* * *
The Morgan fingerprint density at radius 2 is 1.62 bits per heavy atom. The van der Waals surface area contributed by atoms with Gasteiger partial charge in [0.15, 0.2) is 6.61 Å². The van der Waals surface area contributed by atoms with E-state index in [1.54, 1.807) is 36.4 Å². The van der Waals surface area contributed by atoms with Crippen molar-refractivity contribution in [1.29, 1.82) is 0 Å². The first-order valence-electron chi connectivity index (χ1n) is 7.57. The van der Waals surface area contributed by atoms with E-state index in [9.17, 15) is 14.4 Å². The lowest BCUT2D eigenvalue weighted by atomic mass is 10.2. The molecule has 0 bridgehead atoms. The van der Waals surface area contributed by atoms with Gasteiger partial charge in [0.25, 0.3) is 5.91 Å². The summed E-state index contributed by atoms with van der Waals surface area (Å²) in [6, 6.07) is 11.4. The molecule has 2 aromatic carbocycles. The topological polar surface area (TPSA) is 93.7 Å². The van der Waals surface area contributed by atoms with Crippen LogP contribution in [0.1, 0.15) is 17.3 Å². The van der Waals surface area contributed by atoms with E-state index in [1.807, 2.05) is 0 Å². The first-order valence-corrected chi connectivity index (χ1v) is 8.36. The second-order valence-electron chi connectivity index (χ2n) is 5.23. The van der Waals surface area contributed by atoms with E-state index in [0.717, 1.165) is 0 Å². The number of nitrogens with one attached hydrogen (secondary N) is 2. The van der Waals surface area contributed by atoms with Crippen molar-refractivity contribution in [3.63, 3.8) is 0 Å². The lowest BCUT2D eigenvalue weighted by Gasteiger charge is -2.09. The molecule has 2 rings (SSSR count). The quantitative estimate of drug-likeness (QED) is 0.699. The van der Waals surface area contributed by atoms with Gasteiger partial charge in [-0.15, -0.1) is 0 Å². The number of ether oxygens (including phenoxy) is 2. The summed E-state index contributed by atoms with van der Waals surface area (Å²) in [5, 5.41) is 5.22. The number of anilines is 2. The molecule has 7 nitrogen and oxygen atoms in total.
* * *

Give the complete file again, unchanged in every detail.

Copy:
The Morgan fingerprint density at radius 2 is 1.62 bits per heavy atom. The van der Waals surface area contributed by atoms with Gasteiger partial charge in [0.15, 0.2) is 6.61 Å². The van der Waals surface area contributed by atoms with E-state index in [1.54, 1.807) is 36.4 Å². The van der Waals surface area contributed by atoms with Crippen molar-refractivity contribution in [1.29, 1.82) is 0 Å². The first-order valence-electron chi connectivity index (χ1n) is 7.57. The van der Waals surface area contributed by atoms with E-state index in [9.17, 15) is 14.4 Å². The lowest BCUT2D eigenvalue weighted by atomic mass is 10.2. The molecule has 0 bridgehead atoms. The van der Waals surface area contributed by atoms with Gasteiger partial charge in [0.25, 0.3) is 5.91 Å². The summed E-state index contributed by atoms with van der Waals surface area (Å²) in [6, 6.07) is 11.4. The molecule has 2 aromatic carbocycles. The topological polar surface area (TPSA) is 93.7 Å². The van der Waals surface area contributed by atoms with Crippen LogP contribution in [0.1, 0.15) is 17.3 Å². The van der Waals surface area contributed by atoms with E-state index in [1.807, 2.05) is 0 Å². The first-order valence-corrected chi connectivity index (χ1v) is 8.36. The second-order valence-electron chi connectivity index (χ2n) is 5.23. The van der Waals surface area contributed by atoms with E-state index in [0.717, 1.165) is 0 Å². The number of nitrogens with one attached hydrogen (secondary N) is 2. The van der Waals surface area contributed by atoms with Crippen molar-refractivity contribution in [3.63, 3.8) is 0 Å². The lowest BCUT2D eigenvalue weighted by Gasteiger charge is -2.09. The molecule has 2 rings (SSSR count). The quantitative estimate of drug-likeness (QED) is 0.699. The van der Waals surface area contributed by atoms with Gasteiger partial charge in [-0.15, -0.1) is 0 Å². The number of ether oxygens (including phenoxy) is 2. The summed E-state index contributed by atoms with van der Waals surface area (Å²) in [5, 5.41) is 5.22. The number of anilines is 2. The molecule has 7 nitrogen and oxygen atoms in total.